Comics Make Egyptians Smile Regardless of Politics
Author: Abeer Heider and Zenobia Azeem Posted June 6, 2013
While Tahrir Square has resumed near-normal functionality for the moment, with traffic circulating, a few remaining vendors are ever ready with Egyptian flags, T-shirts with revolutionary slogans and face paint for the occasional passing tourist or the next outbreak of protest.
One of the most famous characters emblazoned on T-shirts is the face of Chinese basketball player Yao Ming, who retired from playing for the Houston Rockets in 2011, which seems like a strange choice. His face is crinkled in slightly pained laughter, and many Egyptians recognize him from the popular Asa7be comic strips on the internet.
“Yao Ming … is funny and his face is smiling. He makes you smile without even reading the post and he’s very famous in China. He pushes you to think in many directions at the same time,” said Shady Sedky, who co-founded Asa7be in 2012 with friend Ahmed Mido, in an interview with Al-Monitor on May 31. The character choice reflects Asa7be’s commitment to finding something that all Egyptians can laugh about together regardless of the never-ending political disagreements.
Asa7be, which means “friend” in Arabic, plays on the language by using the soft “seen س” instead of the hard “suad ص” of the correct spelling. The deliberate misspelling reflects the speech of many less-educated Egyptians, or the “microbus class,” who do not make the harder constant sounds in the Arabic language. The comics, who go by “Asa7be Sarcasm Society” online, use the characters Achef and Idara as a window into the thoughts and lives of this strata of society, as well as generally commenting on Egyptian society and politics.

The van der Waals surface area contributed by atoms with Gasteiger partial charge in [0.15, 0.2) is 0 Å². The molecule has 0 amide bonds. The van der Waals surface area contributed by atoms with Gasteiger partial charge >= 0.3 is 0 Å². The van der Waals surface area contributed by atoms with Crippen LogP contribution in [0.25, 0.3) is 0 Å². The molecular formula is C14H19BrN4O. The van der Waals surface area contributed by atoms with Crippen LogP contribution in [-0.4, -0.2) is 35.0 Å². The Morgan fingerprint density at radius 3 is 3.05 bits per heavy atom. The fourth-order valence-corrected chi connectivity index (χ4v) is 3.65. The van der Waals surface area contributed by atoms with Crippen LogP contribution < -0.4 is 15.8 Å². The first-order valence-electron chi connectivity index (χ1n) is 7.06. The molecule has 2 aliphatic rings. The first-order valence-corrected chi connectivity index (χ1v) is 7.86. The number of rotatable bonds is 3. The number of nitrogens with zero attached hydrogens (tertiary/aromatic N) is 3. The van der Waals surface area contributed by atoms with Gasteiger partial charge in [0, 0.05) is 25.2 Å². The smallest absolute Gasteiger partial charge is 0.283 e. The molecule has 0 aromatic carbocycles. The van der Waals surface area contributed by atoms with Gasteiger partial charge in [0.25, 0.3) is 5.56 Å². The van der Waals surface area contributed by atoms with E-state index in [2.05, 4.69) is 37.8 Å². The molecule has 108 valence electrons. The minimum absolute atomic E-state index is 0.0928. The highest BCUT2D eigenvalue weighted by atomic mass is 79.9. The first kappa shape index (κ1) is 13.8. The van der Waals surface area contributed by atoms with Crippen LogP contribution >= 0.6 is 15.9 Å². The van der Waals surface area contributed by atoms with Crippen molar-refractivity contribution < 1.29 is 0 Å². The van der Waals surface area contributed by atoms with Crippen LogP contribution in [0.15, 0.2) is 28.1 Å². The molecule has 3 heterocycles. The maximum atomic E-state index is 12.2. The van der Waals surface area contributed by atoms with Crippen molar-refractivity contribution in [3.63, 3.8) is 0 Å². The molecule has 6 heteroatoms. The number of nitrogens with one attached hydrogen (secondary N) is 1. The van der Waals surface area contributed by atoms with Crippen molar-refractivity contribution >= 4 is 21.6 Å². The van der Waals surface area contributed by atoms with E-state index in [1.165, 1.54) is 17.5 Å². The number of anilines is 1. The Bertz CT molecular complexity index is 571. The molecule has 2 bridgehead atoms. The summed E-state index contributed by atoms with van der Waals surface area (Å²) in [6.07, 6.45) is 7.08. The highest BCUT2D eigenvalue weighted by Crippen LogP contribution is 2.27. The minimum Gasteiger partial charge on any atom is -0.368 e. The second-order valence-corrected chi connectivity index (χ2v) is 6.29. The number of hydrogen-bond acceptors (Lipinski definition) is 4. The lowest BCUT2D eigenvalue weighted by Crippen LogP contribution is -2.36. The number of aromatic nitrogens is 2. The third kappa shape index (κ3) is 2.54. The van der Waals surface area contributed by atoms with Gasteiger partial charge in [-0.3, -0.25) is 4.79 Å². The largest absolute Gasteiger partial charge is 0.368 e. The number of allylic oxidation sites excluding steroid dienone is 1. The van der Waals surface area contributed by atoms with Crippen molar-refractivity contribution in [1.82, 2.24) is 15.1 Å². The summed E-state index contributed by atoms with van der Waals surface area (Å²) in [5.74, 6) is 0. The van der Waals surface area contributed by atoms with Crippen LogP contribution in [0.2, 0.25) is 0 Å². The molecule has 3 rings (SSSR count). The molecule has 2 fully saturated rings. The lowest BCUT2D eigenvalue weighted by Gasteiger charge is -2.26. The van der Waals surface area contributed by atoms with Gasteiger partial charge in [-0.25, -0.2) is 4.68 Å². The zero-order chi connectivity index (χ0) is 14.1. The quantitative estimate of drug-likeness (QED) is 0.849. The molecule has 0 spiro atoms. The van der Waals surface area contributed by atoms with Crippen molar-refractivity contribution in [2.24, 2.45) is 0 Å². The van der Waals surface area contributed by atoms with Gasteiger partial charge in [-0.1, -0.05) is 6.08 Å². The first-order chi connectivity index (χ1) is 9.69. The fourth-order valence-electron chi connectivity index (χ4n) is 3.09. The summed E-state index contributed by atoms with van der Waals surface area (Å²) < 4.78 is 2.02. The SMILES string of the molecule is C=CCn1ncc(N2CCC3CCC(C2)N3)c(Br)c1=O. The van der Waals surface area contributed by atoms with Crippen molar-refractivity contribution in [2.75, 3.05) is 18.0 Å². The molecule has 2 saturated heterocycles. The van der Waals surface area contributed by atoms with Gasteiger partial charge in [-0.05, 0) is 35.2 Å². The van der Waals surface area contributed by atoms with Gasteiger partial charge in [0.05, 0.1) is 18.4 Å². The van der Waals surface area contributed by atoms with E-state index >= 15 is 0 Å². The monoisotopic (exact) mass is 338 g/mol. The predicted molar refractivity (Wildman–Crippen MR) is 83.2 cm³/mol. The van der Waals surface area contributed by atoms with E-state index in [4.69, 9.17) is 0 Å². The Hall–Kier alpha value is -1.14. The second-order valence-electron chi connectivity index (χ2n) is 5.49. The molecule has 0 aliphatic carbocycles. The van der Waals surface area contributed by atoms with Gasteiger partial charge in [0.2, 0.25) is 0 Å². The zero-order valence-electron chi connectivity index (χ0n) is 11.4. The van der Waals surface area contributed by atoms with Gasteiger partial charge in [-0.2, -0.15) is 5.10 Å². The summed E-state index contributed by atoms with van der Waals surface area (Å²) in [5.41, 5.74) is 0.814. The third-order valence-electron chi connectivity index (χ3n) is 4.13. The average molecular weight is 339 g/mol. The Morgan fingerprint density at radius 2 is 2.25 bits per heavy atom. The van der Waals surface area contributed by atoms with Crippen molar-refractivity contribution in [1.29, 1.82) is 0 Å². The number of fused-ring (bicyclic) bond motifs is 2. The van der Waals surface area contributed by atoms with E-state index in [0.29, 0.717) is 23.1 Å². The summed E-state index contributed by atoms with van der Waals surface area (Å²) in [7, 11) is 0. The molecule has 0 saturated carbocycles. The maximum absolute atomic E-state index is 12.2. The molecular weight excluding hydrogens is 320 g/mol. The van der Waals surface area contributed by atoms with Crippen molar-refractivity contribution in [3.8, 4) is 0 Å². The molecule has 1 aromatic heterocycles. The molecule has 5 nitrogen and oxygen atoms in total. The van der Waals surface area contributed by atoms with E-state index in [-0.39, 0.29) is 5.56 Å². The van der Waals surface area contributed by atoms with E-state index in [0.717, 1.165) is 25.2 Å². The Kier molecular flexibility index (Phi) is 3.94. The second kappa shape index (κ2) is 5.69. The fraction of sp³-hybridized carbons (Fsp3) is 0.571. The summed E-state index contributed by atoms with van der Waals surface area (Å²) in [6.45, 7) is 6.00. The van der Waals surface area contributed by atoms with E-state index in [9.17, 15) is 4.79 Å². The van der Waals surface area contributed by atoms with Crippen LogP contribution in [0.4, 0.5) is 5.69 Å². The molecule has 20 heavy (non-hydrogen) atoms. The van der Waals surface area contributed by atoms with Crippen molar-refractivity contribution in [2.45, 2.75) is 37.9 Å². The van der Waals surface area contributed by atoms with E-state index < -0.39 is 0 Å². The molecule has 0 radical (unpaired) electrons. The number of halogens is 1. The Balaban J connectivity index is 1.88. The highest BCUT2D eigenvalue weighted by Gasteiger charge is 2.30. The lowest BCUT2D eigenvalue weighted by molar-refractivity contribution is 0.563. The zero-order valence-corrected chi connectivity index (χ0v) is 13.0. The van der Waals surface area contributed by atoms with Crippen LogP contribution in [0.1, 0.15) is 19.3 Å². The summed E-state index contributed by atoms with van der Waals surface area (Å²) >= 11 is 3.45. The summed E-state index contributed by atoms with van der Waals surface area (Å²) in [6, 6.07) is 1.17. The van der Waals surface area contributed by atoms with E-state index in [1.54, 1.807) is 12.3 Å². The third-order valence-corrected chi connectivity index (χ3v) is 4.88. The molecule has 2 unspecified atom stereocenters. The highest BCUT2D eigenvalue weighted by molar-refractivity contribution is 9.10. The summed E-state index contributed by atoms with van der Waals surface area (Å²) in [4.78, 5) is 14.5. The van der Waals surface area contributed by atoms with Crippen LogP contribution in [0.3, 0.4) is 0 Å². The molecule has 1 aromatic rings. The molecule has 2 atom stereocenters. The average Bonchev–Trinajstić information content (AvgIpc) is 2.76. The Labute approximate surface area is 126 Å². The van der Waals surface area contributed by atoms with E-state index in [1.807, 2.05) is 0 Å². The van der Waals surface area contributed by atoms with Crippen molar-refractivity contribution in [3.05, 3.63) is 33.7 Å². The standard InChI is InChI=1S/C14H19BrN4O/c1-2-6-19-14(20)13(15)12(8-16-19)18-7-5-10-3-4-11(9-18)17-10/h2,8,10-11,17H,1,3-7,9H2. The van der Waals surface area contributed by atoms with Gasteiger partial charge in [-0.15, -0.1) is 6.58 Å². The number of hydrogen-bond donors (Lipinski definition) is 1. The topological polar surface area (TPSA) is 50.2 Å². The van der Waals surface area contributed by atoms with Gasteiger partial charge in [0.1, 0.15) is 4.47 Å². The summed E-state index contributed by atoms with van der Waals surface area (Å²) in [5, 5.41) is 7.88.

After the revolution, the community of artists tackling Egypt’s political and social struggles has burgeoned. Although the opened political space is increasingly under attack as the government investigates people for insulting the president or Islam, comedic commentary is growing. It is one of the few forms of expression that can make people chuckle even while being censorious. The snarky commentary on the country’s overall decline as Egypt faces economic and political instability resonates with the struggling population.
Critics of Asa7be accuse the comics of destroying the language by adopting the colloquial language in their writing as opposed to using Modern Standard Arabic. Sedky countered this by saying, “The idea came from wanting to express people’s opinion from the street, and we aim to reach the youth through comedy. We have a message and we’re not laughing at the people on the microbus, but we want to express their opinion and what they think around the world. They are the majority of the people in Egypt, so we should express their opinion.”
For Sedky, “Democracy is to criticize freely — to have the freedom of expression, to express your opinion in whatever way you want. Before the revolution we didn’t have this freedom of expression, but we have a sense of humor as a people, so now we can’t go back to the way things were before and stop criticizing each other.”
Part of Asa7be’s appeal is the perception of the founders’ neutrality. It is not easy for readers to decipher any sort of political leaning because every side is subject to criticism.
“None of the parties — the opposition and the Muslim Brotherhood — like our comics. Being neutral, we speak positives and negatives about everyone. In my opinion, this is how to be neutral — talk about everything. We laugh at Hamdeen Sabahi and Mohamed ElBaradei and everyone, but because the president is the main character, we laugh at him more.”
“For example, if you have an accident, who is to blame? The driver — not the people riding in the car. That’s why we should criticize the president more than others.”
While the group pokes fun, it seeks to create political and social awareness in youth who are disenchanted with Egypt’s tumultuous transition period, especially with plummeting economic conditions due to the lack of tourism and foreign investment. According to the Central Agency for Public Mobilization and Statistics, more than 24% of Egypt’s population of 24 million is between the age of 18 and 29, and 51% of them are estimated to live in poverty. The youth unemployment rate is almost 25%.